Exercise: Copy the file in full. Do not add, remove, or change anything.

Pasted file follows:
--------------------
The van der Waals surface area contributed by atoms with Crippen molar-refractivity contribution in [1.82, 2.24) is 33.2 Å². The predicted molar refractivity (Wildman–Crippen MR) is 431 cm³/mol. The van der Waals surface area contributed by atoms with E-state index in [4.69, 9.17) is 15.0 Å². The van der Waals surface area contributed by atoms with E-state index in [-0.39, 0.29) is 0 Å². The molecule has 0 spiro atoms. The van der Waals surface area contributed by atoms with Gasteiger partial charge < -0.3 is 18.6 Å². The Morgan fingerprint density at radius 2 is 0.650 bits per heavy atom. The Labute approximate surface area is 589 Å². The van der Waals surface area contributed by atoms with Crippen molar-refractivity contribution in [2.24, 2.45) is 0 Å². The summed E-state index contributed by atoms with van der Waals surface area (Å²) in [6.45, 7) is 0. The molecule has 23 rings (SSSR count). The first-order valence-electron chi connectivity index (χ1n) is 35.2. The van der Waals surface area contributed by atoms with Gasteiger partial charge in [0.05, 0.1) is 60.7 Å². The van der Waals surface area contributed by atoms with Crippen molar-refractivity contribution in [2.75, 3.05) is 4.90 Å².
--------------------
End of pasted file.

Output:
The van der Waals surface area contributed by atoms with Crippen molar-refractivity contribution in [1.82, 2.24) is 33.2 Å². The predicted molar refractivity (Wildman–Crippen MR) is 431 cm³/mol. The van der Waals surface area contributed by atoms with E-state index in [4.69, 9.17) is 15.0 Å². The van der Waals surface area contributed by atoms with E-state index in [-0.39, 0.29) is 0 Å². The molecule has 0 spiro atoms. The van der Waals surface area contributed by atoms with Gasteiger partial charge < -0.3 is 18.6 Å². The Morgan fingerprint density at radius 2 is 0.650 bits per heavy atom. The Labute approximate surface area is 589 Å². The van der Waals surface area contributed by atoms with Crippen molar-refractivity contribution in [2.24, 2.45) is 0 Å². The summed E-state index contributed by atoms with van der Waals surface area (Å²) in [6.45, 7) is 0. The molecule has 23 rings (SSSR count). The first-order valence-electron chi connectivity index (χ1n) is 35.2. The van der Waals surface area contributed by atoms with Gasteiger partial charge in [0.05, 0.1) is 60.7 Å². The van der Waals surface area contributed by atoms with Crippen molar-refractivity contribution in [2.75, 3.05) is 4.90 Å².